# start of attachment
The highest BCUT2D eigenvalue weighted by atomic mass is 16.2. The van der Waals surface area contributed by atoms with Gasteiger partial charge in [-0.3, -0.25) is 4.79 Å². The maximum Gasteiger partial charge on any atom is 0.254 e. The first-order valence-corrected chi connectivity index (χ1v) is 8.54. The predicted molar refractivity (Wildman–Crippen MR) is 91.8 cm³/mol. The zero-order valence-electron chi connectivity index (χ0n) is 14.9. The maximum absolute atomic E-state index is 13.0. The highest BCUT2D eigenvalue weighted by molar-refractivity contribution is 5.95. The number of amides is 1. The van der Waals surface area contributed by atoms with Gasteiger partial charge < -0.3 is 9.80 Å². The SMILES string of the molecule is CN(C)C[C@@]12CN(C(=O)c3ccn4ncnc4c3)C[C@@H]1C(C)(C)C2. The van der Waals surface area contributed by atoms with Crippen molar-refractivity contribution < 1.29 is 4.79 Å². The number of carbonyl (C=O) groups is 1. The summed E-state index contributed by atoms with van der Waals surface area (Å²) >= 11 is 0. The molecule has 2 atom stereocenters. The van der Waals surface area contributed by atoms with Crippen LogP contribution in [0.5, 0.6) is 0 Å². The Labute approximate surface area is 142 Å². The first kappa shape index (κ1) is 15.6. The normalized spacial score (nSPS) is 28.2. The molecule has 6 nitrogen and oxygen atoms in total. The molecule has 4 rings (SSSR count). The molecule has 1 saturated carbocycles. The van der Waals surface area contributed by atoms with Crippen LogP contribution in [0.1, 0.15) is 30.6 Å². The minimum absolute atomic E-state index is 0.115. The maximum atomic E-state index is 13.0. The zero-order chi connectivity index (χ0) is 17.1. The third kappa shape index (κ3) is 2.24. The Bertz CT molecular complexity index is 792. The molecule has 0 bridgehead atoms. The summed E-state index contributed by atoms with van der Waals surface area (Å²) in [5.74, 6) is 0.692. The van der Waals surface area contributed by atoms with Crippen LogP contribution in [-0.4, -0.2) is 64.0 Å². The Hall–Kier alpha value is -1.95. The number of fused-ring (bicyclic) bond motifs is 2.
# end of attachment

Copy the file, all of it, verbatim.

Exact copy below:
The highest BCUT2D eigenvalue weighted by atomic mass is 16.2. The van der Waals surface area contributed by atoms with Gasteiger partial charge in [-0.3, -0.25) is 4.79 Å². The maximum Gasteiger partial charge on any atom is 0.254 e. The first-order valence-corrected chi connectivity index (χ1v) is 8.54. The predicted molar refractivity (Wildman–Crippen MR) is 91.8 cm³/mol. The zero-order valence-electron chi connectivity index (χ0n) is 14.9. The maximum absolute atomic E-state index is 13.0. The highest BCUT2D eigenvalue weighted by molar-refractivity contribution is 5.95. The number of amides is 1. The van der Waals surface area contributed by atoms with Gasteiger partial charge < -0.3 is 9.80 Å². The SMILES string of the molecule is CN(C)C[C@@]12CN(C(=O)c3ccn4ncnc4c3)C[C@@H]1C(C)(C)C2. The van der Waals surface area contributed by atoms with Crippen molar-refractivity contribution < 1.29 is 4.79 Å². The number of carbonyl (C=O) groups is 1. The summed E-state index contributed by atoms with van der Waals surface area (Å²) >= 11 is 0. The molecule has 2 atom stereocenters. The van der Waals surface area contributed by atoms with Crippen LogP contribution in [0.5, 0.6) is 0 Å². The Labute approximate surface area is 142 Å². The first kappa shape index (κ1) is 15.6. The normalized spacial score (nSPS) is 28.2. The molecule has 6 nitrogen and oxygen atoms in total. The molecule has 4 rings (SSSR count). The molecule has 1 saturated carbocycles. The van der Waals surface area contributed by atoms with Crippen LogP contribution in [0.1, 0.15) is 30.6 Å². The minimum absolute atomic E-state index is 0.115. The maximum atomic E-state index is 13.0. The zero-order chi connectivity index (χ0) is 17.1. The third kappa shape index (κ3) is 2.24. The Bertz CT molecular complexity index is 792. The molecule has 0 bridgehead atoms. The summed E-state index contributed by atoms with van der Waals surface area (Å²) in [5.74, 6) is 0.692. The van der Waals surface area contributed by atoms with Crippen LogP contribution in [-0.4, -0.2) is 64.0 Å². The Hall–Kier alpha value is -1.95. The number of fused-ring (bicyclic) bond motifs is 2.